Jai That is so true. That is so true. And I think for me, like that’s challenging sometimes because you want to help everybody, but you can’t help everybody. Like your product or whatever you’re doing is not for it. Everybody, so you, you kind of have to niche down to that specific person. And that can be challenging because you have to be in that person’s shoes. You have to kind of live your life like, Okay, this person gets up at six, what do they do now, trying to put yourself into that position. But once you do that, you can speak to that person, or indirectly, like, whatever you’re doing whatever you’re putting out there in a way that speaks to that person. You don’t have people just popping up, you’re like, Hey, you don’t know me. But you know me. I don’t know how you know me, but we know each other.
Sarah Yeah, I mean, once you know, like, how to engage with your audience. It’s like, where do you engage with them, like you have to know your people. And if you don’t know your people, you have to learn your people. And right now is like a good time for people to kind of reset, because you don’t want to make a lot of assumptions without having a good pulse on your audience. So I mean, it should be like a two way conversation, whether that’s like market research, or just putting a message out there like, Hey, what do you want me to do? Like, what’s interesting? What are you guys doing? That type of thing? I mean, obviously, I’m speaking very generally, because I don’t know what everybody’s doing right now, from a business standpoint, or whatever. But it makes it easier to craft that message. And that image, if you understand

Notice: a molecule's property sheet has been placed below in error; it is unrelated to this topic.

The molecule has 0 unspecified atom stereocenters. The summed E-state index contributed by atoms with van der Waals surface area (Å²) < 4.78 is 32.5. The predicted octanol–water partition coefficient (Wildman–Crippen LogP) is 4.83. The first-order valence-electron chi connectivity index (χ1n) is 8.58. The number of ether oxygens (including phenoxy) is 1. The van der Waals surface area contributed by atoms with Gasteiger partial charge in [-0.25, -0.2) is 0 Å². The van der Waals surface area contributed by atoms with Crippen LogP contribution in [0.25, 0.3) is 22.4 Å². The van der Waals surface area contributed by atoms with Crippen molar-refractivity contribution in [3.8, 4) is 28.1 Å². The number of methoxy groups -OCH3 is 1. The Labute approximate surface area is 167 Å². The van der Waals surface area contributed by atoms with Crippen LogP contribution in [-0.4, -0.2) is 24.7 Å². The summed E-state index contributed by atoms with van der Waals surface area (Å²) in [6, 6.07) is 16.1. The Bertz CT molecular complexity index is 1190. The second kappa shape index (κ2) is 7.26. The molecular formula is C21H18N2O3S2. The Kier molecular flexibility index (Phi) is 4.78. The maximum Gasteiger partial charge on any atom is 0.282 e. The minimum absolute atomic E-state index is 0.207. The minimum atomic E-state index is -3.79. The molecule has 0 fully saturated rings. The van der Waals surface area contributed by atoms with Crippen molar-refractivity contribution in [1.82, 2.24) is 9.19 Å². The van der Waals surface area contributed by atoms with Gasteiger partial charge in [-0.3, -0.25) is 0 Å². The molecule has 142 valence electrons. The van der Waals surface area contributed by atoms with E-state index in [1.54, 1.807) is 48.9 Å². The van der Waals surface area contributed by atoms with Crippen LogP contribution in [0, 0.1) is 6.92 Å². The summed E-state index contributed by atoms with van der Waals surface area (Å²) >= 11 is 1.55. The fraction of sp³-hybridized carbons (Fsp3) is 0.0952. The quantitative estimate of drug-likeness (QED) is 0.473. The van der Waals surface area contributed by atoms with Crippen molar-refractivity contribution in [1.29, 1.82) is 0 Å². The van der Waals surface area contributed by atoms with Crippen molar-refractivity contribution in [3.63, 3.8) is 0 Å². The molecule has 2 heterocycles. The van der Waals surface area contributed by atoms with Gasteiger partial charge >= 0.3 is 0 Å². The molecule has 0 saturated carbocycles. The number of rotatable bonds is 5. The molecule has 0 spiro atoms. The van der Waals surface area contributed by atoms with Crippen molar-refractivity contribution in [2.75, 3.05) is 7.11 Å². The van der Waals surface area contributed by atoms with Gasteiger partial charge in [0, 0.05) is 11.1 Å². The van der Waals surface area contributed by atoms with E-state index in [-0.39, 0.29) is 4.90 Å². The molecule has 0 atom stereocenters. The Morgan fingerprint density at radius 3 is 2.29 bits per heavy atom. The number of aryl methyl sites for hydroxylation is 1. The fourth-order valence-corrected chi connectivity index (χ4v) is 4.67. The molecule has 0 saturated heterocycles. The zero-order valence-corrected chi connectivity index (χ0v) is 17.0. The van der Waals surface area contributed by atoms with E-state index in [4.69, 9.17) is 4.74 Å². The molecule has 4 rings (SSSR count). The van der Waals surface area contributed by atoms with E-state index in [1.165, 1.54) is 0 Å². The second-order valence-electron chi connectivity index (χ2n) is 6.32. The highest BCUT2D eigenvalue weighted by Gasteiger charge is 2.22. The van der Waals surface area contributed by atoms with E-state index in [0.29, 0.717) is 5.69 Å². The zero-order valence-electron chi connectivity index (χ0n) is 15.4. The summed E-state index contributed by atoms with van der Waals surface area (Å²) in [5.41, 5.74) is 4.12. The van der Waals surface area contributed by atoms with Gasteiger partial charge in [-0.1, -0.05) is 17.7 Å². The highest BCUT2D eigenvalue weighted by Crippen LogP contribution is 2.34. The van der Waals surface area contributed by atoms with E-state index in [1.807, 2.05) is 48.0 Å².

Jenny What if we kind of like to break it down then into different segments? Right? So if we start small, because we already talked about Jeep, we talked big, so I could see someone being like, Oh, yeah, that’s what Jeep did good for them. Right? Like, I get it. I mean, you could still learn from the giants. But what if I’ve never had a business? And I’m starting to think about other streams of revenue, and maybe I’m starting a business or I’m getting into network marketing, or something that’s low cost, or something that I’m just going to maybe do as a little side hustle. In the meantime.